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Collection Bites – tidbits from the collection

Collection Bites: Trailer

We are pleased to present our new video format «Collection Bites»!

In Collection Bites, personalities from pop culture, music, politics, sports and the social sphere meet works from the collection of the Migros Museum für Gegenwartskunst. Collection Bites provides space for unconventional interpretations and personal interactions with art. Little tidbits emerge from the encounter, providing a unique insight into the museum's diverse collection in just a few minutes.

  • Episode 1: Anna Rosenwasser meets Guerilla Girls
  • Episode 2: Knackeboul meets Sylvie Fleury

More episodes are already in the works. We'll keep you posted and until then, have fun diving into our collection!

Anna Rosenwasser meets Guerilla Girls

Collection Bites: Anna Rosenwasser meets Guerilla Girls

LGBTQ-activist, political influencer and moderator Anna Rosenwasser meets the Guerilla Girls, an anonymous feminist artists’ collective that has dedicated itself to the fight against sexism and racism in the art world. Similar to the Guerilla Girls, Anna's activism works with thought-provoking political messages and memes, which she cleverly uses in the digital space in favour of empowerment.

The collective formed in 1985 in response to the exhibition International Survey of Recent Painting and Sculpture at New York’s MoMA, where less than 10% of the featured artists were women and the overwhelming majority were white. Incensed by such unequal representation, the collective has employed guerrilla tactics with the stated aim of drawing attention to mechanisms of patriarchal and racist exclusion in art and culture. Wearing gorilla masks and disguising their identities by adopting the names of dead women artists like Frida Kahlo or Käthe Kollwitz, the group’s members leverage the power of humor, provocation, and protest. For example, they have plastered the walls of public spaces with eye-catching posters to articulate their demands, combining slogans that pinpoint grievances with illustrations from art history and statistical data they typically compile themselves in works of trenchant irony. For the first decades of their existence, the Guerrilla Girls typically operated outside the art system, but over time they have become an institution in their own right. What has not changed is their commitment to holding a mirror up to institutions, harnessing the «art of bad behavior» to initiate changes.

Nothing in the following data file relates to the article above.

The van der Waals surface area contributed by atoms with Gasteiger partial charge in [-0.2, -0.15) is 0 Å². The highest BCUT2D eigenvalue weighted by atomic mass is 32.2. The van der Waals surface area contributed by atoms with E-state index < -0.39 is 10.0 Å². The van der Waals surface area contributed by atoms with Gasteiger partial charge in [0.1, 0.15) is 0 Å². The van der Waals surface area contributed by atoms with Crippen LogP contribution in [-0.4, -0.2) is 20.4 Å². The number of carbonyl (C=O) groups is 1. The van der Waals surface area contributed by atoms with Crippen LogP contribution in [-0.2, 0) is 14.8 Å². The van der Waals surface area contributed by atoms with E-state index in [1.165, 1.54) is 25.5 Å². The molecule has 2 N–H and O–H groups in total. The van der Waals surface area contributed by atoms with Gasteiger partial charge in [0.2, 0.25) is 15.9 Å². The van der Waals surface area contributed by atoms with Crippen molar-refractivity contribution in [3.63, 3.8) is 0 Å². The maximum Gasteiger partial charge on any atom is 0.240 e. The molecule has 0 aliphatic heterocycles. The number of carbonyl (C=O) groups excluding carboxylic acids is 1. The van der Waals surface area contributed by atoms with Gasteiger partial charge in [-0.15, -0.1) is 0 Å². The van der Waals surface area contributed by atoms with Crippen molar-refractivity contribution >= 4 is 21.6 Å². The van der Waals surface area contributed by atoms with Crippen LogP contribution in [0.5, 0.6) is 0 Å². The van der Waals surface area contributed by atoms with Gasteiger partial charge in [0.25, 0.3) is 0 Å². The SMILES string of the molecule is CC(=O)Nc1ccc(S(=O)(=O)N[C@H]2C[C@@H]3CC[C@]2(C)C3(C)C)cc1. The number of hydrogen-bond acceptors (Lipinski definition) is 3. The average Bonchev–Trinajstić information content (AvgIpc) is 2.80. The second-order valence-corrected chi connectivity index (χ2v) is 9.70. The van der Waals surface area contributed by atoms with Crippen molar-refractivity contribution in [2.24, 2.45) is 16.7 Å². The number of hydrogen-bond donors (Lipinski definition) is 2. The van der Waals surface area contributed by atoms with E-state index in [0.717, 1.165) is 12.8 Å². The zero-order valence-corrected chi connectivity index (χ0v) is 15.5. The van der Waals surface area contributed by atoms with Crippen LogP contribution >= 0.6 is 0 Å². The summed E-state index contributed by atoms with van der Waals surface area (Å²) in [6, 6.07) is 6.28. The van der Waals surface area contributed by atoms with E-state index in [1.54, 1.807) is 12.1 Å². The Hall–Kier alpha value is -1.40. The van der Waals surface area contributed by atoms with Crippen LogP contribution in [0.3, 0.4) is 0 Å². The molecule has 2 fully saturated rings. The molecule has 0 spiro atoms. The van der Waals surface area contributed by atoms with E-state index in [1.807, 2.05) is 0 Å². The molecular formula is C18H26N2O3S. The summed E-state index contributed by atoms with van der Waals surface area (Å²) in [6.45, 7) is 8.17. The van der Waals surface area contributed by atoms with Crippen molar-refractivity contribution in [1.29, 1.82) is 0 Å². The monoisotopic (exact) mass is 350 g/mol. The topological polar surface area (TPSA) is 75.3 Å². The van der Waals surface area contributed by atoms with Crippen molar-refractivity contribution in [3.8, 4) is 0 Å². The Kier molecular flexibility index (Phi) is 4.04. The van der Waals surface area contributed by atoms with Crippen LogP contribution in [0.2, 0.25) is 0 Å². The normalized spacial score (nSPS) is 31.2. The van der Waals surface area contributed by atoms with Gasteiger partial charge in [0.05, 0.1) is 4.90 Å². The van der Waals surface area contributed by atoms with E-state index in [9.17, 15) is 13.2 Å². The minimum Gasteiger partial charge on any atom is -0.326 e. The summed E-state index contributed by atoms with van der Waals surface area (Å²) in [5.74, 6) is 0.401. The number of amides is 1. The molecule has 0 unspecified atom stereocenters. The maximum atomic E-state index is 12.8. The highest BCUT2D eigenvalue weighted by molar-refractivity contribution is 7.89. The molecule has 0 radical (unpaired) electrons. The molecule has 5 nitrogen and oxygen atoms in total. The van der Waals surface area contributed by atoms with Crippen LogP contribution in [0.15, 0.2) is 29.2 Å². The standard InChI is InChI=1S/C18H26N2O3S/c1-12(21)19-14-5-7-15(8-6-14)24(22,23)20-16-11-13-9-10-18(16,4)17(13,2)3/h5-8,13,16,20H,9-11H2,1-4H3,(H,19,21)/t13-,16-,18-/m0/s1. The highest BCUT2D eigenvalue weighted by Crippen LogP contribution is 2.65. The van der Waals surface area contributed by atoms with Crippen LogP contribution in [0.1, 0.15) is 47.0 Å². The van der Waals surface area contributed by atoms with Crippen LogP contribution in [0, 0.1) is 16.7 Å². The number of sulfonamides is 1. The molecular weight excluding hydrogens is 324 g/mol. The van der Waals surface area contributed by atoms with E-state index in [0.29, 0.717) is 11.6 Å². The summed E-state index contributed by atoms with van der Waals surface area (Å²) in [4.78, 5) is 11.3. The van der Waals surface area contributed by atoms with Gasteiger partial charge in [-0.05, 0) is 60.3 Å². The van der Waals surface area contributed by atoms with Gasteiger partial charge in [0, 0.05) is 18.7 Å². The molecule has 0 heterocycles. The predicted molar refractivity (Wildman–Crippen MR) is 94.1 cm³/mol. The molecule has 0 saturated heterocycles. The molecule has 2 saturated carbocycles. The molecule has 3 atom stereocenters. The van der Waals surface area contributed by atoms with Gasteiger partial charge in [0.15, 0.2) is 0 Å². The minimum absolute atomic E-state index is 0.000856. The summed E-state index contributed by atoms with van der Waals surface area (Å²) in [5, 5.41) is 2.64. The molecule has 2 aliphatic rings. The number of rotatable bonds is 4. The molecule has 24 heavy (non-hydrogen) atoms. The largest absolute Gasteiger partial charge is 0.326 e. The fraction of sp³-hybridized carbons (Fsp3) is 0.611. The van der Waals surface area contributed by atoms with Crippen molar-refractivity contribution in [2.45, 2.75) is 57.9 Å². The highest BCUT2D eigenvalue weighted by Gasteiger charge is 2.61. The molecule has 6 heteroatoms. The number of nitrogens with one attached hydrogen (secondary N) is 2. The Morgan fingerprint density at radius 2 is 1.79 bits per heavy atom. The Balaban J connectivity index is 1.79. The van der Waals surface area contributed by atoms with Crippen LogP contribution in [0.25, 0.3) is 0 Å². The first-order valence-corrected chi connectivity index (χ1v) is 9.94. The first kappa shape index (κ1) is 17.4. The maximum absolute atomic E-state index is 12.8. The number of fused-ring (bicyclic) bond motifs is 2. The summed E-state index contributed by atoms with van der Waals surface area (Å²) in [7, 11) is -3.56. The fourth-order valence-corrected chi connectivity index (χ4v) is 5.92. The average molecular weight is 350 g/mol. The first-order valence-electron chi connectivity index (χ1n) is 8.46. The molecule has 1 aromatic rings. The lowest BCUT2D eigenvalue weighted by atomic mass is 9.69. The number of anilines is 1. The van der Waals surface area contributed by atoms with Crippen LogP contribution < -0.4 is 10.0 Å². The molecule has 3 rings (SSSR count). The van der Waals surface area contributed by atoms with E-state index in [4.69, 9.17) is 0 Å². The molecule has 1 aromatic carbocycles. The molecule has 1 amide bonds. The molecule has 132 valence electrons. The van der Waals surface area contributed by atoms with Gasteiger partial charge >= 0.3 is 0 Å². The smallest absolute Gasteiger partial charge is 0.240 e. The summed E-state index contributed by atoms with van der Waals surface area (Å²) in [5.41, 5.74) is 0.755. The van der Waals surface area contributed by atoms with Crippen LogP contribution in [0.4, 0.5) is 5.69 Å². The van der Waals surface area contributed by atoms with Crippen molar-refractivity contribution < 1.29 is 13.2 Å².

These works by the Guerilla Girls are part of the collection, amongst 1400 others.

Knackeboul meets Sylvie Fleury

Collection Bites: Knackeboul meets Sylvie Fleury

Rapper, beatboxer, entertainer and activist Knackeboul meets Sylvie Fleury's First Spaceship on Venus (1995).

A critical spirit, Knackeboul's multifaceted work questions the world as it presents itself around him, ponders utopias and consistently asks for the truth. In doing so, he does not shy away from pointing out irritations and taking a look at power relations. In his confrontation with Sylvie Fleury's work, he literally turns the rocket and patriarchal relations upside down.

In her installations, sculptures and mixed media works, the Swiss artist Sylvie Fleury takes an in-depth look at symbols of consumer and pop culture that shape our needs and behaviours. By presenting masculinely connoted qualities such as bravado, a spirit of conquest, technical savvy or dominance as qualities to be read as feminine, Fleury plays relentlessly and subversively with the mechanisms of materialistic desire and the construction of values. With the «spaceship» she also challenges the macho artist gesture and reinterprets the highly polished object of the rocket, associated with masculinity, as a female domain. Songs by American female pop bands of the 1960s sound from the sculpture's loudspeakers. The title First Spaceship on Venus also quotes the German-Polish science fiction film production of the same name from 1960. At the time of the Cold War, this film speculated about space exploration and nuclear disaster scenarios.

This work by Sylvie Fleury is part of the collection of the Migros Museum für Gegenwartskunst, amongst 1400 others.

Knackeboul's song, inspired by Fleury's work and created as part of the project, is called «Ragete» and can be listened to here.